A heart wrenching film about the absurdity of life and an animated short about finding one’s place in the world opens the 29th SGIFF
Last Wednesday, the 29th Singapore International Film Festival (SGIFF) kicked off with animated short Kingdom by local filmmaker Tan Wei Keong, and Ho Wai Ding’s feature length film Cities of Last Things, which first premiered at the 2018 Toronto International Film Festival and winning the Toronto Platform Prize. Together, these films showcased a breadth of imagination in presenting the troubled existence we share as humans onscreen, marking the 29th SGIFF for yet another enchanting edition across the 12 day festival.
Commissioned by the SGIFF, Tan Wei Keong’s 5-minute long Kingdom is completely wordless, a monochromatic short that mixes both hand-drawn animation and photography to form a unique style of animation. Abstract in narrative, Kingdom follows a lost man as he stumbles into a quiet forest, constantly shifting from one place to another as he falls through portals to beaches and mountains, coming up more broken than ever each time as he finds himself increasingly isolated as his psyche falls apart. Created by an all star team that includes animators Harry and Henry Zhuang, along with Darren Ng (sonicbrat) on sound and Loo Zihan as editor, Kingdom is a fascinating collaborative effort from both local and regional artists to have forged this compelling, disturbing image of existence.
Cities of Last Things
There’s a cruel irony in Cities of Last Things’ Mandarin title <<幸福城市>> (City of Happiness), considering the film opens rather brutally with a bloody suicide. That suicide happens to be that of one Mr Zhang Dong Liang, a man who we get to know most intimately over the course of director Ho Wai Ding’s epic film, as we learn the various reasons leading up to his decision over the last few decades across three extraordinary nights.
Under Ho’s vision, Zhang Dong Liang effectively transforms from cold-blooded killer into a victim of circumstance, his life encountering one soul wrenching, spirit-breaking incident after another as we watch this reverse-chronological triptych of segments that unfolds like a Chinese puzzle box, revealing to us the backstory behind this enigma of a man. One might even think of this as three films in one, with each segment offering up a different genre and style, ranging from sci-fi to melodrama.
Cities of Last Things is by no means an easy film to watch, with plenty of scenes wracked with primal sex or almost indulgent violence. This gratuity is not without reason however, and viewers are left feeling the visceral pain of our protagonist as he’s beaten to a bloody pulp. Throughout the film, there’s a chilling sense of utter loneliness felt in Taiwan, with most relationships based either on transaction, hedonism or falsehoods, and nothing is ever as it seems. Characters are either in hiding or on the run, and there seems to almost always be something waiting on the corner to catch us by surprise, instilling a paranoia in viewers that makes Cities of Last Things such a compelling yet harrowing watch as we learn how Zhang’s life completely falls apart.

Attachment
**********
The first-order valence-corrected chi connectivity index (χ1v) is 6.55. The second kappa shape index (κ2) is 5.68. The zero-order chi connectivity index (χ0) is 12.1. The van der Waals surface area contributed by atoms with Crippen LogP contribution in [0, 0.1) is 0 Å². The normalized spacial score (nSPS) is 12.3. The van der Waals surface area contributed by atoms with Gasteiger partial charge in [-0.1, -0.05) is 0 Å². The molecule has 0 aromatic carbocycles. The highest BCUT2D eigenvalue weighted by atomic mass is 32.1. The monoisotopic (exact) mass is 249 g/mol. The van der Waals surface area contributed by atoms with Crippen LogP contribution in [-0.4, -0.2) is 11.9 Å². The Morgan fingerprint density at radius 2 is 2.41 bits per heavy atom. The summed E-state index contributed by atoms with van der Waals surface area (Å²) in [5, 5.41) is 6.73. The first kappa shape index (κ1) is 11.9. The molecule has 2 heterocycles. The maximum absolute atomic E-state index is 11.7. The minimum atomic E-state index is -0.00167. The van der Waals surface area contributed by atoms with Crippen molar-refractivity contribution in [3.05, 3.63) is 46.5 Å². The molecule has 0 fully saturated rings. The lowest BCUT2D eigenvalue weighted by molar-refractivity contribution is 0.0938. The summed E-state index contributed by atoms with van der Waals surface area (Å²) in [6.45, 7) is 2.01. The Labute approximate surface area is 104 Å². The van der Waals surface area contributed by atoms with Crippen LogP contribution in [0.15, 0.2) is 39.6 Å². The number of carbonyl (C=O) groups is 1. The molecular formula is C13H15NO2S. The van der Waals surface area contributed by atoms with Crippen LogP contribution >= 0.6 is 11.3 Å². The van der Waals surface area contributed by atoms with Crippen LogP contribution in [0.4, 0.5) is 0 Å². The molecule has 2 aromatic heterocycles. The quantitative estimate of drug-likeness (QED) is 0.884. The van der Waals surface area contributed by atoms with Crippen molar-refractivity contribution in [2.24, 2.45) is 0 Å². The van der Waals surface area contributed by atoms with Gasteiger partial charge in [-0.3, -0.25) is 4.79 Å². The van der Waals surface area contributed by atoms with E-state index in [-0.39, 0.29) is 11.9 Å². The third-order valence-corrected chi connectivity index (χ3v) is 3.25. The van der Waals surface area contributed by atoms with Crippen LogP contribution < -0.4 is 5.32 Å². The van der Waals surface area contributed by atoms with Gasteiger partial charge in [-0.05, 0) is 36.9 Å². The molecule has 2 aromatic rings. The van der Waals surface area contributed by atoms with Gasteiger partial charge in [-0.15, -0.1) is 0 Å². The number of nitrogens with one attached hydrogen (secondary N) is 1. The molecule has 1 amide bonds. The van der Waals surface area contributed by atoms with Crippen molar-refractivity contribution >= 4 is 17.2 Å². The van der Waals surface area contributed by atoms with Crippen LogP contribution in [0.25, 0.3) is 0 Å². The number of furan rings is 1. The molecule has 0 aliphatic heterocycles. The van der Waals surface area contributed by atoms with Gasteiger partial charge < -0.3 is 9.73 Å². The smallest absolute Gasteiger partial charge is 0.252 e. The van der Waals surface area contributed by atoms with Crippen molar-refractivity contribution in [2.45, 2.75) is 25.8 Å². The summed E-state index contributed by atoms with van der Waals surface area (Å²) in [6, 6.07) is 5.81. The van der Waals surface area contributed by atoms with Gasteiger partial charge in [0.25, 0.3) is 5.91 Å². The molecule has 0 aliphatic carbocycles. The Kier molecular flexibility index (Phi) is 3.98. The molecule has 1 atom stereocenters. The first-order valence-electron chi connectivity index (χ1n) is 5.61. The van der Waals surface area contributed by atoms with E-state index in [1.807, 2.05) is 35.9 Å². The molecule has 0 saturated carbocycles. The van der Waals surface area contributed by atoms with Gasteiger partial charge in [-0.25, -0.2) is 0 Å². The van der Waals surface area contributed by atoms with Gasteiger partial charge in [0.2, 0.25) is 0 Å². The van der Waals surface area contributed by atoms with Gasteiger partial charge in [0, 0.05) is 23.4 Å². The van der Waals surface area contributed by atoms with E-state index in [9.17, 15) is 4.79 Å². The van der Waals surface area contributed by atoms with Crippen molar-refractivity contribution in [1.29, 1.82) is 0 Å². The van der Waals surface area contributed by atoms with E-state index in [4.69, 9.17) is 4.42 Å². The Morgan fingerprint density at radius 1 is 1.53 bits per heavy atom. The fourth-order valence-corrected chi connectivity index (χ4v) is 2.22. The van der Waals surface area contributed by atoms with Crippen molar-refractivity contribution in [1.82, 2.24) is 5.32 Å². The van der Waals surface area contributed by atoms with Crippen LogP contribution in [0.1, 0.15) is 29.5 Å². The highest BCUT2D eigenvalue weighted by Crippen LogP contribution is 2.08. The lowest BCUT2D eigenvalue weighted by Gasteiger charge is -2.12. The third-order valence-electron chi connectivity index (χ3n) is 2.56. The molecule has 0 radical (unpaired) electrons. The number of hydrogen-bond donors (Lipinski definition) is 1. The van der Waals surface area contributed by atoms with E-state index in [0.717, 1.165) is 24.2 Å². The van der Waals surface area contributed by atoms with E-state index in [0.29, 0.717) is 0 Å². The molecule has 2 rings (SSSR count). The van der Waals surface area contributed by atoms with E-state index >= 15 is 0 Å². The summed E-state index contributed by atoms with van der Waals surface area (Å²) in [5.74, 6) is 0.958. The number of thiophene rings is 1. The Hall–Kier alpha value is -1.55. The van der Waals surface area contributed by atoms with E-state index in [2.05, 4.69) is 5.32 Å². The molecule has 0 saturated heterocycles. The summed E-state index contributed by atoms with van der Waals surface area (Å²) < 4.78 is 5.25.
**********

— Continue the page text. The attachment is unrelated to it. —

In the first segment, Jack Kao (as the oldest incarnation of Zhang in a futuristic, technologically advanced version of Taiwan) delivers a performance that is as fearsome as it is tender, mercilessly taking out his foes (including a traumatising strangulation scene) while hiding an indescribable pain within, as we watch him let go of his estranged daughter, and find strange comfort in a familiar looking prostitute. There’s an odd sense of incongruity between the endless, clean wonder of future Taiwan (not too different from the present) and the dark underbelly Zhang so readily throws himself into, almost as if he represents something real underneath the gaudy haze of government drones and neon lights.
Meanwhile, shot on expired 35mm film, there’s a grainy quality to the second segment that lends it a heightened sense of nostalgia. Flashing back to his youth as a rookie cop (played with a fiery temper and a fierce energy by Lee Hong-Chi), it is here that we come face to face with the entire chain of events leading to future Zhang becoming as world weary as he is, from a terrible betrayal by his superior (Mayday’s Stone, playing against type as a ruthless villain) to a fleeting, chance encounter with a kleptomaniac (Louise Grinberg, mysterious, flighty and alluring), the actors sharing a chemistry so strong and so real, one can’t help but root for them despite knowing nothing good will come to fruition.
All of this comes to a head with the third act, which, while somewhat disjointed from the first two parts (and decidedly more comic), brings us to a denouement as Zhang meets his estranged, criminal mother by coincidence (Ding Ning, whose character’s backstory and the verve with which she plays her deserves its own spinoff film, and deservedly snagging Best Supporting Actress at the recent Golden Horse Awards), and the film makes clear how cruel and seemingly godless life is when we realise how Zhang, a man who spends much of his youth dedicated to staying in the right side of the law, is repaid only in betrayal, death and tragedy.
Cities of Last Things is an inspired look at the absurdity of life and morality, and a disturbing consideration of how being good is not necessarily a guarantor of a happy ending. Ultimately, Cities of Last Things winds up a sobering wake up call to remind us that life itself is bereft of magic, and as the film closes out on a shot of Zhang as a smiling toddler, we cannot help but feel a sinking sense of utter hopelessness knowing the countless traumas this innocent is yet to experience, desperately wanting to protect him from all that life is about to throw at him.
SGIFF 2018 runs from 28th November to 9th December across various cinemas and venues. More information and ticket sales available from their website